(Reuters) - DuPont Co DD.N struck a deal to sell its slow-growing car paint business to investment firm Carlyle Group LP (CG.O) for $4.9 billion cash as it seeks to focus on higher-growth areas such as agriculture and nutrition.
A sale of the performance coatings unit to Carlyle, one of private equity’s top investors in industrial companies, allows DuPont to cut debt and better positions it for acquisitions in priority sectors such as advanced materials and biotechnology.
A private equity firm with expertise in managing costs, Carlyle gets a business that is a leader in the markets it serves and has a stable cash flow that allows it to seize on opportunities in developing economies such as China and Brazil.
“The coatings marketplace has consolidated greatly over the last few years. Our business -— to continue to invest and be competitive -- with Carlyle will have a better future,” DuPont Chief Executive Ellen Kullman told analysts on a conference call.
The sale caps a nearly eight-month-long auction of the car paint unit, which has 11,000 employees and is expected to generate revenues of more than $4 billion this year. The transaction is expected to close in the first quarter of 2013, subject to regulatory approvals, DuPont said.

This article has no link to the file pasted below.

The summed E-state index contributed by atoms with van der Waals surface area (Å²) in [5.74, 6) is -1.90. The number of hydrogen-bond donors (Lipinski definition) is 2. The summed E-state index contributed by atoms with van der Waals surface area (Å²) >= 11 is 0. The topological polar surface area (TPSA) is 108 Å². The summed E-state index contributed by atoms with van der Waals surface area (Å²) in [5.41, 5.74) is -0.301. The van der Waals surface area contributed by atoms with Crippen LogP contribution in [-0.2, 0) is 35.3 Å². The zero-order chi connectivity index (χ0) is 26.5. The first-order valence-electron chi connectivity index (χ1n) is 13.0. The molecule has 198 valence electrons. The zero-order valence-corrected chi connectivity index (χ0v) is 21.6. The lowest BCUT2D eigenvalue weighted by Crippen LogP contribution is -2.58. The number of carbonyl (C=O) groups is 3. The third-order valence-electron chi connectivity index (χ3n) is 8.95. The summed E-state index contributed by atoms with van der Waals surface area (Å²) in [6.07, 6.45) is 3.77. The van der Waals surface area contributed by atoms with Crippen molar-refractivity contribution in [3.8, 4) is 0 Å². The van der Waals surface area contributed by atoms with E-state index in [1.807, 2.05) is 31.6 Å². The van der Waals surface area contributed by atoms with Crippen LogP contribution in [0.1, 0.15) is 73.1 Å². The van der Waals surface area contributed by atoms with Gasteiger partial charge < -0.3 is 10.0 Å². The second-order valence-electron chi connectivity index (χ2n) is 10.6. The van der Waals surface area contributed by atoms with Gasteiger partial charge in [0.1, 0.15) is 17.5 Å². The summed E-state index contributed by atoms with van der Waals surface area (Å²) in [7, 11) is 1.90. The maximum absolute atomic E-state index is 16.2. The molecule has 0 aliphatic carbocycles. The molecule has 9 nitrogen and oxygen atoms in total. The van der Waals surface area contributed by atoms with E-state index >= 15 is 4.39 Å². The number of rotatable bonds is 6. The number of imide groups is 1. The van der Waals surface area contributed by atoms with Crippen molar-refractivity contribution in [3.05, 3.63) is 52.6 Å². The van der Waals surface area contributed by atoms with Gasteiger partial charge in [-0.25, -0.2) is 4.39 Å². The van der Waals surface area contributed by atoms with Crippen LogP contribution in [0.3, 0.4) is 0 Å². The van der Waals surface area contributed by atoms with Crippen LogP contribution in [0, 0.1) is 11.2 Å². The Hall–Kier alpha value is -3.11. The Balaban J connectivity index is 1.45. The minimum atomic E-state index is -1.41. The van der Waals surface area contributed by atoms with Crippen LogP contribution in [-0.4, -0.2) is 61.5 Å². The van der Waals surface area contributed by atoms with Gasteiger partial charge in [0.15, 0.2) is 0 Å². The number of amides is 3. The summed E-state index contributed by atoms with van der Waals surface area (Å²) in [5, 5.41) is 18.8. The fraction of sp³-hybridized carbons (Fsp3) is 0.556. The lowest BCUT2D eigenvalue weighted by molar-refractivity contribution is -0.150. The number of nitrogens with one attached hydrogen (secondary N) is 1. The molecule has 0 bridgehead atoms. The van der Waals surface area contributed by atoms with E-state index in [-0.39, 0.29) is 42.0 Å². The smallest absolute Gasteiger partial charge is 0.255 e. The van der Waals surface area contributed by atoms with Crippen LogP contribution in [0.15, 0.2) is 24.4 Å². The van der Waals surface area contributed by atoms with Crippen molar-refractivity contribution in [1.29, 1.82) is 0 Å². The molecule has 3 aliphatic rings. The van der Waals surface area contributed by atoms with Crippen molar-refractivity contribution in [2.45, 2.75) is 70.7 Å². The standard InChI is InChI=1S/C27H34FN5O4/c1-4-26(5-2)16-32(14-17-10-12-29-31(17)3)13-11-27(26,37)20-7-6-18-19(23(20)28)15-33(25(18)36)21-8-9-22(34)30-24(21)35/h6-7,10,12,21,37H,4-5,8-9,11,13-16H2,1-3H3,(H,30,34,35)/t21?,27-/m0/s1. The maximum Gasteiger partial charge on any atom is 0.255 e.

It is the twelfth private equity deal in 2012 for Carlyle, which leads in the league table of buyouts so far this year, boasting a total transaction volume of $15.3 billion, according to Thomson Reuters data.
DuPont’s performance coatings business primarily sells to Maaco and other auto paint refinishers. Ford Motor Co (F.N) and General Motors Co (GM.N) are also key customers, although selling to so-called original equipment manufacturers is not as lucrative.
Washington, D.C.-based Carlyle outbid Apollo Global Management LLC (APO.N) and a consortium of KKR & Co LP (KKR.N) and Onex Corp OCX.TO, which also submitted final bids in July, people familiar with the matter previously told Reuters.
Reuters on Wednesday reported that DuPont was nearing a deal to sell the business to Carlyle this week.
DuPont said it will still generate more than $3 billion through sales of advanced materials to the auto industry. As part of the transaction, Carlyle will assume $250 million of DuPont’s unfunded pension liabilities.